CTaSC only hires quality-minded people with a lot of experience in their fields of expertise. Most CTaSC inspectors are master tile setters who were company owners or superintendents.

When we run into projects where we need a level of expertise that we may not have, then we team up with architects, engineers and testing laboratories that are leaders in their field.  In fact, we just added a stone restoration specialist to our team who is working with one of our other terrazzo investigators on a large terrazzo project at a major airport.

TileDealer:  One of your services is forensic investigations. Why are those investigations needed and how are they undertaken? What do they reveal?

There is a big need for quality forensic investigations by companies that can provide realistic and reliable conclusions.

Tile failures are very expensive when you consider the cost to tear an installation out, re-install the tile, and likely experience collateral damages that need to be remediated; along with the inconveniences and lost opportunity of use during that process.  When there is a problem it doesn’t matter who’s at fault. Everyone will pay one way or the other in loss of time, money, and reputation. Everyone typically points fingers at someone else.  Parties hire so-called experts to defend them with hypothetical, but unrealistic, conclusions.

Then, quite often, in trying to reduce their costs and hoping the problem goes away with time, the parties responsible only want to treat the symptom of the problem rather than correct the problem itself. Too often, failed projects are not remediated correctly and fail again. That is why they need a knowledgeable and honest company like CTaSC to find the true cause of the problem and to determine what it will take to remediate it.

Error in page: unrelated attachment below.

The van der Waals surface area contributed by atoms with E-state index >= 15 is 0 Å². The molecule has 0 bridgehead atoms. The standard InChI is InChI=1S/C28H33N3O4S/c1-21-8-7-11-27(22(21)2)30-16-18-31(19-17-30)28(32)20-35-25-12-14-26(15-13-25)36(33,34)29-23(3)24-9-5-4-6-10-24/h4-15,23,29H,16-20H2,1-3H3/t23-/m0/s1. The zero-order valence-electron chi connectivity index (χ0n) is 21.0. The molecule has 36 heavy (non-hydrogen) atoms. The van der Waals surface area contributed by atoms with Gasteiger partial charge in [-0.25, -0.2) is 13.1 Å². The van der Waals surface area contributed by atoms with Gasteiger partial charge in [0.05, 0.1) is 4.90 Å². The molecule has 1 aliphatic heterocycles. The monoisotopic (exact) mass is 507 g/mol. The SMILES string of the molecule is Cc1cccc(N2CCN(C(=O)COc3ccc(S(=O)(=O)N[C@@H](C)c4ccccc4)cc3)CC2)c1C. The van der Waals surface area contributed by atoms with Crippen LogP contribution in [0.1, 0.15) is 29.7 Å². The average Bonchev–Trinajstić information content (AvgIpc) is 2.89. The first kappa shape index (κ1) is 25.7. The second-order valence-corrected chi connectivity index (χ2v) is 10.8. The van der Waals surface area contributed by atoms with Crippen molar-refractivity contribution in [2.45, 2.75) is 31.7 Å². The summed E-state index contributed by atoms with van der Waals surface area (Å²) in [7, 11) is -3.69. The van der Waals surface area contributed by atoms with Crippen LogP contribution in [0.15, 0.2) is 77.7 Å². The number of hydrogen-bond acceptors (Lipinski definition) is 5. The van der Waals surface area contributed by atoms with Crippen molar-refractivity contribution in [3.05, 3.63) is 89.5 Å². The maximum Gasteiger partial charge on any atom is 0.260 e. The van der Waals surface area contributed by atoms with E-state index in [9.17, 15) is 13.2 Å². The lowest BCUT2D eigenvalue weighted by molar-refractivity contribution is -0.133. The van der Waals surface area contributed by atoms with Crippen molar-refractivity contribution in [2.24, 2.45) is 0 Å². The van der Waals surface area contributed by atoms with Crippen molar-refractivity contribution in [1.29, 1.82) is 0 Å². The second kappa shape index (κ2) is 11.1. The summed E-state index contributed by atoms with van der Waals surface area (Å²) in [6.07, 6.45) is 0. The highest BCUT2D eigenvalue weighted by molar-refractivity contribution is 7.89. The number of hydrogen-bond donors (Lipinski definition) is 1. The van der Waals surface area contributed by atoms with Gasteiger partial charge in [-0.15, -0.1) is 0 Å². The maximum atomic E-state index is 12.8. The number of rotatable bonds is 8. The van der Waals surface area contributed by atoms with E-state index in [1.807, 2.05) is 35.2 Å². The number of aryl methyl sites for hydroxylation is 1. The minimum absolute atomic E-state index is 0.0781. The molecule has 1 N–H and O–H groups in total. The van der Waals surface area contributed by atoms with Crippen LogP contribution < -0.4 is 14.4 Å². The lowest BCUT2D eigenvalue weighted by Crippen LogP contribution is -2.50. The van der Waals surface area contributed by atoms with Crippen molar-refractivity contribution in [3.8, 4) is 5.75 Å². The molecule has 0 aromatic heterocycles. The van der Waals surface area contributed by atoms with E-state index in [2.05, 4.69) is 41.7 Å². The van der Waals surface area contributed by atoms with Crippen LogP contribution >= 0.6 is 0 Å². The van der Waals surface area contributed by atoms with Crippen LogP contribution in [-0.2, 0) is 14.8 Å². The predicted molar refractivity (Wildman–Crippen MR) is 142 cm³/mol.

I have been very dedicated to our industry in volunteering my time over the years to help make our industry better, which has rewarded me with a lot of knowledge, and status as an expert with industry standards. Early on as a Ceramic Tile Consultant I attended all training programs and volunteered my time for performing inspections in San Diego.

As a distributor I was involved in CTDA committees to help develop programs for the industry.  I was the chairman of the Ceramic Tile Institute of America Technical Committee for many years. I am a member of the tile ANSI A108 committee, the ISO TC189 committee, the MIA Technical Committee, and the ASTM C18 Stone committee. I participate in the TCNA Handbook committee and the NTCA Technical committee. All are involved in setting industry  standards so we can avoid the negative advertising of problems and failures and ensure successful installations.

TileDealer:  Discuss the architectural specifications aspect of your work.

Architects are responsible for all aspects of specifications for a project, so they can’t be an expert at any one aspect of it. Typically architectural specifications are ambiguous and incomplete and don’t provide enough details to ensure the installer installs the tile correctly.